Moccasins, on the other hand, were first worn by Native American hunters and tradespeople. In fact, the word “moccasin” comes from the Algonquian language Powhatan words “makasin” and from the Proto-Algonquian word “maxkeseni,” which mean “shoe.” This shoe style plays an essential role in Native American culture, as it was vital to the tribes that, while hunting for food, killed animals were used for more than just meat. They believed that if you made the kill, no part of the animal would go to waste.
As the animal’s tough hide was not as easily fashioned into clothing, it was turned into a shoe. The sturdy material provided both comfort and warmth, and because foot protection was critical in the colder parts of the earth—the moccasin design soon spread quickly amongst Native American tribes.
How to wear the two shoe styles
Despite the difference in their origins and identifying characteristics, these two shoe designs serve a similar function from a stylistic perspective. As a result, they can often fulfil the same needs in a wardrobe. Now a staple in both menswear and womenswear, loafers and moccasins have become increasingly diverse and inventive, with designers pushing the boundaries of casual shoes and incorporating high-fashion flourishes with classic, comfortable style.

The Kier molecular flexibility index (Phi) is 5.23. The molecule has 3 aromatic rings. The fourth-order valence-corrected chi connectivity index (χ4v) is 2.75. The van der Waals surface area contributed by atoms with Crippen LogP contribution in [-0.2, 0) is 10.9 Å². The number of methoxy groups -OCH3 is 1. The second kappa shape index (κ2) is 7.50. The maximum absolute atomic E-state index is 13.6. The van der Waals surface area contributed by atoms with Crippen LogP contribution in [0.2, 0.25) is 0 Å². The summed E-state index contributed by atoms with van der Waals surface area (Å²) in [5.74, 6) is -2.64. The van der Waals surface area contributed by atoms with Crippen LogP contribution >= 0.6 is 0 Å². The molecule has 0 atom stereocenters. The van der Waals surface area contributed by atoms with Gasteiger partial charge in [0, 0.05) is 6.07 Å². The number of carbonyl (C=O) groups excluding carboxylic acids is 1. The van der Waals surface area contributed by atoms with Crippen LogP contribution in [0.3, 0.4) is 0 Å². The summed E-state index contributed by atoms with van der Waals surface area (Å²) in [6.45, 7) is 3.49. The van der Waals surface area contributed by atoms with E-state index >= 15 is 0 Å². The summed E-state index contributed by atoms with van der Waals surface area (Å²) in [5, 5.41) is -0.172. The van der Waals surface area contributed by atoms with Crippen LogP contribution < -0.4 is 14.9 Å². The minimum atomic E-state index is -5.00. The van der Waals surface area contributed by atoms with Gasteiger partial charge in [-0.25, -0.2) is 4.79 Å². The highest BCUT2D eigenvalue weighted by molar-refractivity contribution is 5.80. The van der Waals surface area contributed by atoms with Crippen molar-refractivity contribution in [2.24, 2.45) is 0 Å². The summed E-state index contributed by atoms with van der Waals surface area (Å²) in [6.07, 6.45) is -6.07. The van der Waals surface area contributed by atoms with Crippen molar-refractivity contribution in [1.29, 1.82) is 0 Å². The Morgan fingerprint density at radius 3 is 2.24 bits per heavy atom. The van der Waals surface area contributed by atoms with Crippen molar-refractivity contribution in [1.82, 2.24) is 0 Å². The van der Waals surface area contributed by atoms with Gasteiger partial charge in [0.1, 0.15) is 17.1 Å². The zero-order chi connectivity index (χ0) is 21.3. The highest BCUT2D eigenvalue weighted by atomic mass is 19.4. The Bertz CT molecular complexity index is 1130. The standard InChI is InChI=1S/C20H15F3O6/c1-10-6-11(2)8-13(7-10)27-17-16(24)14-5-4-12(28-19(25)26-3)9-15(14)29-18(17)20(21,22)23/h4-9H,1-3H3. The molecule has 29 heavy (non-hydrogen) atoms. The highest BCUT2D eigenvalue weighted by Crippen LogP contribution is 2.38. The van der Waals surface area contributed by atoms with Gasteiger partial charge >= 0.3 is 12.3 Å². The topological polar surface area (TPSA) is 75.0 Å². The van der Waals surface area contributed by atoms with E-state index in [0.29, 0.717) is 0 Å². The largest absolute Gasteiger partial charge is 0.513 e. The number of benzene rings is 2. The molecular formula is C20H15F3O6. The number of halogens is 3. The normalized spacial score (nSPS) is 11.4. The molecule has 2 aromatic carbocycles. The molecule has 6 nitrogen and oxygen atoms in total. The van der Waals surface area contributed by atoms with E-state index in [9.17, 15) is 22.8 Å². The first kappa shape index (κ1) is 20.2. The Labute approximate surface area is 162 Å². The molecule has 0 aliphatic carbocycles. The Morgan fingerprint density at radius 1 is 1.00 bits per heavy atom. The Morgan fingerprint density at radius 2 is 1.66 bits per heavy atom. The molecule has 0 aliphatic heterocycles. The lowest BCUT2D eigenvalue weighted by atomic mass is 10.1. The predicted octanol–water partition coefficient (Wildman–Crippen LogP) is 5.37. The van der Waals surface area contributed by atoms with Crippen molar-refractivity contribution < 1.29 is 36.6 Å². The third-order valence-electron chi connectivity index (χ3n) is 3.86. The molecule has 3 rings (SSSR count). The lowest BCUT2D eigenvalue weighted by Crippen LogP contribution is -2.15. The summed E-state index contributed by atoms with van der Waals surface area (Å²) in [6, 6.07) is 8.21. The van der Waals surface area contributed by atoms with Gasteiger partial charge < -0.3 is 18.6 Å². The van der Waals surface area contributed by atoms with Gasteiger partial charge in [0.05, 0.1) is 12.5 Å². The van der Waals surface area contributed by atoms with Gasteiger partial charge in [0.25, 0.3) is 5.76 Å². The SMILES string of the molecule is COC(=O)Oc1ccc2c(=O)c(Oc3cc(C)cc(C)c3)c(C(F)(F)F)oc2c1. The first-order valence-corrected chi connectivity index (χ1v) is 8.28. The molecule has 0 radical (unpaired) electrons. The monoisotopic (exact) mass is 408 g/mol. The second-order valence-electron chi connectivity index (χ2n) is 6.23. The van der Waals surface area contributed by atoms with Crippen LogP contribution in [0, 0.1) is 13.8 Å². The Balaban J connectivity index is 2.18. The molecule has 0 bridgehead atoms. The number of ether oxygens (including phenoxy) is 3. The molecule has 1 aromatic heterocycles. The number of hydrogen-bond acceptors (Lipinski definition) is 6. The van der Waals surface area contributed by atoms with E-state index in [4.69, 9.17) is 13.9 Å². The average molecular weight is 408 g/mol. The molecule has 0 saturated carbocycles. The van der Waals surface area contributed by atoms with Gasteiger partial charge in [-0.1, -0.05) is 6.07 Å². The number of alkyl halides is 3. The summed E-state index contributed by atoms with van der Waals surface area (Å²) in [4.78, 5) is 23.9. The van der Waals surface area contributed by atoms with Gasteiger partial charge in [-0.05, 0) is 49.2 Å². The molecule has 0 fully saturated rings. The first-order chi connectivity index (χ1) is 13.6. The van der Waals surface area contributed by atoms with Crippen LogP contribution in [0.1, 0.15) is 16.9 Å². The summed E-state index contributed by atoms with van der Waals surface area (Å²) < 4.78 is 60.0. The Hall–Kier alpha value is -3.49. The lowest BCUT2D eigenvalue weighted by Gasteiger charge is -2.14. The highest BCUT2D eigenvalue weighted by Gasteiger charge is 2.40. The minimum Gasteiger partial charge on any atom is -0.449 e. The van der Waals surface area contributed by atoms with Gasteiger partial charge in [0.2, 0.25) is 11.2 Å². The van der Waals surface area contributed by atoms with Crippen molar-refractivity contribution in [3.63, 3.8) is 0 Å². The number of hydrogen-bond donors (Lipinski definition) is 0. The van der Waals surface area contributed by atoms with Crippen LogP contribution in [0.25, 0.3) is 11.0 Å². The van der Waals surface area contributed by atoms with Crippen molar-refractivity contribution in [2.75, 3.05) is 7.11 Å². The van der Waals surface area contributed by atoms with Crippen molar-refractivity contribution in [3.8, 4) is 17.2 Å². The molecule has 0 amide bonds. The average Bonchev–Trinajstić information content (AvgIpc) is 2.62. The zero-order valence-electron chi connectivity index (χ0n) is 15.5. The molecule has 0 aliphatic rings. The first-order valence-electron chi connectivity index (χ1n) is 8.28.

Offering a versatile look, casual loafers and moccasins can both be worn with denim and khakis and are perfect when sported sockless (or with invisible socks) and a pair of shorts during the warmer seasons. Our Bata shoes tip? Go for jeans and a t-shirt if you want to keep things casual. Alternatively, a shirt and chinos can add a touch of class if you’re looking for something a little more formal.
Loafers and moccasins have both retained many of their original characteristics over the years, but continue to evolve in fun and stylish ways. When made from quality material—luxury, style, and comfort mix beautifully in these simple slip-ons. So whether you want to complement a casual outfit or provide an interesting twist on a highly formal look—you almost can’t go wrong when it comes to adding a pair of moccasins or loafers to your wardrobe!